Samina is a memorable person, not because she’s a refugee but because she is remarkable. The first time I met her was during our Zoom appointment for citizenship class registration that InStepp offers online. She proudly told me that she had learned to drive and speak English because she wasn’t afraid. It really impressed me; that’s not the attitude most people have, and I think Samina knows that. She isn’t afraid of learning new things because she has had to do scarier things.
She left Pakistan in 2012 and went to Bangkok, Thailand for 2 years and 10 months to apply for refugee status. She told me her life was difficult in Thailand. In fact, she gave birth to her baby in prison where she stayed 1 year and 6 months while waiting for someone from UNCHR (United Nations High Commission for Refugees) to come get her. The Thai police arrested 53 people in her building on the same day as her because they didn’t have visas. They didn’t recognize that these people had applied for refugee status and were awaiting the approval of their applications. Samina says she was with 370 people in 1 room and didn’t know when morning or night was. She doesn’t dwell on this, however, and says of her life in Durham, N.C., “Thanks God my life is good when arrived to U.S.” At the end of our interview, she introduced me to her “prison baby” who is now a beautiful six-year old boy with huge, dark eyes. They both had big smiles on their faces.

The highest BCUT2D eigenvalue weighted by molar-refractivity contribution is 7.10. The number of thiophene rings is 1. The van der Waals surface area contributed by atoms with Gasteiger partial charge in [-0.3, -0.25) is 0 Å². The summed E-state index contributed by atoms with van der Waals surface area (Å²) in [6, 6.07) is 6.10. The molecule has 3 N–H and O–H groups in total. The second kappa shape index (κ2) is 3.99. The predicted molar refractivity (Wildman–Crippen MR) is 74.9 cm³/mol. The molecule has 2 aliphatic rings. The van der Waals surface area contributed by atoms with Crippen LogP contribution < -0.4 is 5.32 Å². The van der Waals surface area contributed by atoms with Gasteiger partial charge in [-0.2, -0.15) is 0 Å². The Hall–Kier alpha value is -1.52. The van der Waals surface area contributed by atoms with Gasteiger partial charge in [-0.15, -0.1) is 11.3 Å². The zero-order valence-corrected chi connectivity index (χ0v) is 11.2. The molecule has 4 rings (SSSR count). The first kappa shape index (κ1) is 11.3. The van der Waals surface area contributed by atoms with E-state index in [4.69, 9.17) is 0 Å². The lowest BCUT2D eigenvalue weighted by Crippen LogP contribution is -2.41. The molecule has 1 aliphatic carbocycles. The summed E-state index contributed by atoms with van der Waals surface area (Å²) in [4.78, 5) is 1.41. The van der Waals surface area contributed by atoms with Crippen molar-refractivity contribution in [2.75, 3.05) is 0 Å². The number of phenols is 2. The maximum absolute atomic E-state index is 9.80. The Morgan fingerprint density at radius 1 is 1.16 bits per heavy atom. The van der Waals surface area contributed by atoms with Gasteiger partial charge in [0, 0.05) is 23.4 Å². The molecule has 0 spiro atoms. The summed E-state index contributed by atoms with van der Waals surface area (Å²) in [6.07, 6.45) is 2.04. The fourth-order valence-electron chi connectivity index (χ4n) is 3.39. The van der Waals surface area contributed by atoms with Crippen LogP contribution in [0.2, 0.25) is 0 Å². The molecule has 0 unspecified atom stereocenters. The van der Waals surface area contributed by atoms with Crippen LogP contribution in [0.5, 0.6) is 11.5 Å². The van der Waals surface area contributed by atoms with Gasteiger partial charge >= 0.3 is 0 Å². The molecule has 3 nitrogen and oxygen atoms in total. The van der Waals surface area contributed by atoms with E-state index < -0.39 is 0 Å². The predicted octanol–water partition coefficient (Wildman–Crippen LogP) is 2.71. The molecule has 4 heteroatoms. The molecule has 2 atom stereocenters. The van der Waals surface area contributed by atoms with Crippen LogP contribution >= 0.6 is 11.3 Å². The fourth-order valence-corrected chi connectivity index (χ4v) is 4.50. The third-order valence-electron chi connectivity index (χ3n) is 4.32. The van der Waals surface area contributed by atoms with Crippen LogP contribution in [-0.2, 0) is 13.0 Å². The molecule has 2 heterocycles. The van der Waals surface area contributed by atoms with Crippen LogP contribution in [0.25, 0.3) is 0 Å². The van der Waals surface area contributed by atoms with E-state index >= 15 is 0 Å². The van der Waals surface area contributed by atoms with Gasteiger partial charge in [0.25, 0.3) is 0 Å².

In 2013, Ola left her home country of Syria and everyone she knew and joined her 6.6 million compatriots who are living in refugee camps or relocated around the world. According to amnesty.org, 25% of the total global refugee population is from Syria as a result of its 10-year crisis. Most go to Lebanon, Jordan, Iraq or Egypt. Ola and her husband lived in Egypt for almost 4 years, February 2013 –December 2016 to be exact. The refugees I have met can tell me the exact dates and places they have been, perhaps it’s from the long process of applying for refugee status and the many interviews. Ola says life in Egypt was hard because she had no friends and didn’t know where they would be sent. After five years, she now speaks English well and says that it has been pretty easy to learn. She is friendly and smart and told me, “I miss my home country,” but she is “grateful for freedom.” Ola was quick to point out that something that has helped her is her positive attitude. She and her husband came with a lot of hope and love for this country and its people. She recognizes that even though it was lonely in the beginning she believes, “If you have an open mind, you’ll always think this. I learned a lot of things. I changed my life. I feel this my country-really.”
Neither Ola nor Samina chose the United States; they were assigned. And they are grateful. Both ladies have completed 5 years of legal permanent residency in the U.S. and are now enrolled in InStepp’s free online citizenship classes. They are both studying for their citizenship interviews and are preparing to apply for naturalization, which InStepp will also help them with. Samina has a notebook of all the words she has learned to read and write and beams when she says that she is looking forward to voting and being “free”. She says her son can go to the army, police or be a doctor. That for her is “freedom”.
CWS-Church World Services and World Relief (WR) are organizations that helped Ola and Samina settle into their lives in North Carolina. I spoke to Jeremy Walters from World Relief who has referred many refugees to InStepp about the refugee experience and his organization.